I trace my camp sensibility to Bad Movies We Love, an offshoot of the old Movieline column that scoured old Hollywood for classic examples of unintentionally funny hamfests. Reading that, then subsequently watching Valley of the Dolls and A Summer Place in college prepped me for the misguided glories of ShowgirlsGlitter, and Battlefield Earth.

While still in college, my budding interest in theater merged with my affection for flops when I came across Ken Mandelbaum’s Not Since Carrie. Bookended by the story of the ill-fated musical version of Stephen King’s Carrie, the book describes noteworthy flop Broadway musicals from 1950 to 1990. There are bombs from famous stars like Lucille Ball and Yul Brenner and from famous composers like Stephen Sondheim and Stephen Schwartz. There are weird little over-plotted oddities, like the puppet-driven Flahooley. And there are grandiose over-budget disasters like Annie 2: Miss Hannigan’s Revenge. Not Since Carrie covers over 200 shows and explores how they all went awry.

Unlike Bad Movies We Love, which revels in its cattiness, Not Since Carrie is fairly even-handed. Not to say that Mandelbaum can’t be a bit harsh from time to time: he describes the rock musicals Dude and Via Galactica as “the two most salient horrors” of the post-Hair era and writes that Peter Allen is “a star with a passionate following” but “lacks hits records and is not really all that famous.” You can’t savor camp without a little bit of a zing, right?

But Mandelbaum doesn’t celebrate these shows’ failures. He tries to figure out what went wrong, and even offers up advice on how to avoid making the same mistakes.

His analysis really helped me arrive at the way I write about Eurovision now. The early days of Eurovision Lemurs are marked by snarky commentary, boarding on being mean-spirited. Later, my wife challenged the both of us to write more thoughtfully and more analytically. Since taking on that challenge, our work gradually began to resemble the work Mandelbaum did in Not Since Carrie.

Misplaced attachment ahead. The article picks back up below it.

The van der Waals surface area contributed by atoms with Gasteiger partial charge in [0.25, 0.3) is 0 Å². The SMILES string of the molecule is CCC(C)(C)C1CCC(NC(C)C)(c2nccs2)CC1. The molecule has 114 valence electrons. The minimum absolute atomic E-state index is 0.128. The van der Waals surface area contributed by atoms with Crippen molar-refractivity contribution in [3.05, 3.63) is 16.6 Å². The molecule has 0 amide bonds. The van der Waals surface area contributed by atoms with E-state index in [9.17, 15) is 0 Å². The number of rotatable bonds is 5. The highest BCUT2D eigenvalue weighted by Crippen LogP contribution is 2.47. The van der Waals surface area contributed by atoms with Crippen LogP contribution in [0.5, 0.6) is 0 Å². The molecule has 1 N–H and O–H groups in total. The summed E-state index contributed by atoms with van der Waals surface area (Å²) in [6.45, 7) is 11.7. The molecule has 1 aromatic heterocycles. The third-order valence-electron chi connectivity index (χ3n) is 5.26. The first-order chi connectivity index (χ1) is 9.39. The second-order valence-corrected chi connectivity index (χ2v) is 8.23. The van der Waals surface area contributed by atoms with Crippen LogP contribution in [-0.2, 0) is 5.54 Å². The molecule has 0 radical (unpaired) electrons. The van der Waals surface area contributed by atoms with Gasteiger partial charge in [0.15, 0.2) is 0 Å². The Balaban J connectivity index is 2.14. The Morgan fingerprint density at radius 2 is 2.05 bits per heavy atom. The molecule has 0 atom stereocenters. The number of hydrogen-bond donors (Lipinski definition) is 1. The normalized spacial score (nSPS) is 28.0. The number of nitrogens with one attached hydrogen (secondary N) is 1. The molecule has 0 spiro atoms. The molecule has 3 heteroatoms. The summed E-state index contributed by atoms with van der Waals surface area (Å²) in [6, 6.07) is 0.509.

Of course, we still have our moments of comedic depreciation (we do have a page on our website about camp classics, after all). So I guess without trying to do so, we created the Bad Movies We Love meets Not Since Carrie for the Eurovision Song Contest. If what we do is half as good as either of those books, I’ll be pretty happy.

Libraries Gave Us Power

I’ve been letting a lot of my professional association memberships lapse because I’ve become increasingly dissatisfied with them. I’ve always felt that I needed to maintain my dues based on past opportunities these associations had provided. Now I have come to terms with the fact that I have been paying for something that I didn’t really use much any more.

Coincidentally, Kendra K Levine articulated some of my dissatisfaction in her recent Library Attack post “Professional Associations: Maybe We Should Start From Scratch?” She starts off by pointing out how she is a member of three different associations in the midst of existential crises.

In one specific case, that existential crisis has existed for as long as I had been a member and, like Kendra, I used to have strong opinions about it. But the repetition of the debate wore on me to the point where I asked myself, “Does this association exist only to debate its own purpose?”

Similarly, Kendra asks (and I can’t emphasize enough how much I echo this sentiment):

Do the associations exist so that they exist? (Then what’s the point?) Or do they exist for the members? And then what do members want? I want to connect with others doing similar work. I want to learn what they’re doing. I want to share what I’m doing. I want to advocate for a democratic information ecosystem. I want to support others in the profession.

Kendra K Levine, “Professional Associations: Maybe We Should Start From Scratch?” in Library Attack